Kolibri OS GRUB2 menu entry

Kolibri OS is another alternative operating system that is non-Windows, non-Linux. It is a super lightweight OS that was branched off from Menuet OS from 2004. It uses very little storage space and very light on hardware resources. I got intrigued with it when I happened to bump into a YouTube video showing how super fast it booted up!

Until now I still haven’t got a chance to try out Menuet OS because it needed to rawwrite onto a 1.44” floppy disk. I haven’t gotten around to collecting the stuff to try it out and then this KolibriOS came along. Ok, since they should be similar I will try this first. Besides this operating system felt simpler to prepare. The image was an ISO file and it was just a matter of burning it to a CDRW to give it a go.

After giving the live CD a spin, I decided to see if I could include it as part of my multiboot PC. Inside the ISO there was an instruction file (install.txt) to get you started for dual booting it. There were several methods and the one I’m looking for is to dual boot with Linux using GRUB2.

It took me a while to figure it out, and once it was sorted out, booting it was a breeze. Per their install.txt info:

menuentry 'KolibriOS' {
      linux16 (hd[Hard disk number],[partition number])[path]/memdisk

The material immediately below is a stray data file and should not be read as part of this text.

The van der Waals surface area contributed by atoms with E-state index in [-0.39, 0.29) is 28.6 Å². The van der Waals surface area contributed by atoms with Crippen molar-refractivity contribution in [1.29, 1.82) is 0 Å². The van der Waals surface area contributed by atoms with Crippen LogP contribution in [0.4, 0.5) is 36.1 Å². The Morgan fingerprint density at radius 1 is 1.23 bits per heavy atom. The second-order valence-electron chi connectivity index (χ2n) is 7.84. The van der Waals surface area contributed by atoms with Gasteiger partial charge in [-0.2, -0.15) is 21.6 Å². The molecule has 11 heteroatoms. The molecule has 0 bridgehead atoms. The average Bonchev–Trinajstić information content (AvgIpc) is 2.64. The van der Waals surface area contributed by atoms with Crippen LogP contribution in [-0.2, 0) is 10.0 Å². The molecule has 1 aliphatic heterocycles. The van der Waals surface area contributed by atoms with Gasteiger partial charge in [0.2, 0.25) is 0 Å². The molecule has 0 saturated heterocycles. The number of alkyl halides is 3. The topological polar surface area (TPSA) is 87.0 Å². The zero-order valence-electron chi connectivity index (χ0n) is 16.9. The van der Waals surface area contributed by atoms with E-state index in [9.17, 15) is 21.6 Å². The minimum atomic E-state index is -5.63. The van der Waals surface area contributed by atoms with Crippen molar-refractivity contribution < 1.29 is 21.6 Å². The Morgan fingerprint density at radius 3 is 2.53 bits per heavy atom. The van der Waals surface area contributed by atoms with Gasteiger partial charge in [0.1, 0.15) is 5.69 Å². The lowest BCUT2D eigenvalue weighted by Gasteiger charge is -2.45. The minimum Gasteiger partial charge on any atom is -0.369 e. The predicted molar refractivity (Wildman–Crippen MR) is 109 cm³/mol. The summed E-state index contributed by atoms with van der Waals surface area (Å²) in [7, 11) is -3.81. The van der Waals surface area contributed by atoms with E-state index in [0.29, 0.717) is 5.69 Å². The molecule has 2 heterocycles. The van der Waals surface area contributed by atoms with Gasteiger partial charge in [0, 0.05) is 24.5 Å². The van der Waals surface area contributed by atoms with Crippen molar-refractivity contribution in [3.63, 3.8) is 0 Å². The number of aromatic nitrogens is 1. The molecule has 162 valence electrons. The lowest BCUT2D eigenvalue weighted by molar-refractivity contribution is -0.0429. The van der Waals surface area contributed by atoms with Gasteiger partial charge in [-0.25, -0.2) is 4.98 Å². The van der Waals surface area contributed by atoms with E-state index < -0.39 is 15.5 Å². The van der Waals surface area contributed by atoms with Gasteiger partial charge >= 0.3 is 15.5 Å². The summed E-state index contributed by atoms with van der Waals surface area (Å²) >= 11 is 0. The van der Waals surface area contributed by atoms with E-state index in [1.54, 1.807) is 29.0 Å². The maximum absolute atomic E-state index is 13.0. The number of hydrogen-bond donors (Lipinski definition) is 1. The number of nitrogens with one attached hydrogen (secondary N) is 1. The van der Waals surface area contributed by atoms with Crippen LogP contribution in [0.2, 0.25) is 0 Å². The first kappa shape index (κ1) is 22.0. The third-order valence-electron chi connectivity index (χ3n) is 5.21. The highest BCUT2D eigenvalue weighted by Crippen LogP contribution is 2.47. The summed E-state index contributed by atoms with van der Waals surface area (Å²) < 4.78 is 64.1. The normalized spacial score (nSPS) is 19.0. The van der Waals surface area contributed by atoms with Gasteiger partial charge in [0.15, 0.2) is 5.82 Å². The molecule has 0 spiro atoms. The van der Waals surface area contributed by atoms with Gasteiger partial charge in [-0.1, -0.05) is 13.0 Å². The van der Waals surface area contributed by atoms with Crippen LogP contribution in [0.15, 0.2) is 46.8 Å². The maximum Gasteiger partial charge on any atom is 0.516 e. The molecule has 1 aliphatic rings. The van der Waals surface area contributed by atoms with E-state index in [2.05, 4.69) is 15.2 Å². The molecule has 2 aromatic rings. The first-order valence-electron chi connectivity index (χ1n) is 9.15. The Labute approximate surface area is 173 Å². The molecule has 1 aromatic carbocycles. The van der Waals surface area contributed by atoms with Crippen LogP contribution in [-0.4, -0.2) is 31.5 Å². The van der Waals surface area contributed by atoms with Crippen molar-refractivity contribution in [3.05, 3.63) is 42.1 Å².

initrd16 (hd[Hard disk number],[partition number])[path]/kolibri.img

I used back the FossaPup partition and set up KolibriOS in its own folder. First create a folder, called “kolibriOS” or whatever you fancy. Then copy the entire ISO content into the KolibriOS folder.

Look inside the HD_Load folder and copy the “memdisk” file and place it in the same folder as “kolibri.img”

Key in the GRUB2 menu entry in the “40_custom” located in the “/etc/grub.d/” folder of Linux operating systems that would boot up from the PC. As example, my KolibriOS was copied to the fist hard disk (hd0) on the 5th partition (msdos5) making the GRUB2 menuentry as below:

menuentry 'KolibriOS' {
    linux16 (hd0,msdos5)/kolibriOS/memdisk
    initrd16 (hd0,msdos5)/kolibriOS/kolibri.img

Save the file and type “sudo update-grub” in the terminal console. Once updated, proceed with rebooting and try out. If all was done well, it should boot up super quick.

KolibriOS is a simple and super lightweight operating system and generally worked on my Pentium 4, Pentium Dual-Core and Core 2 Duo computers without much issue. I’m still playing around with it and it’s good so far. A couple of hangs while trying to play some built-in games, but generally quite ok. Probably not going to be used for serious work as it hasn’t reached that level of OS sophistication. Would like to see how the open-source community would steer its direction as an alternative operating system.

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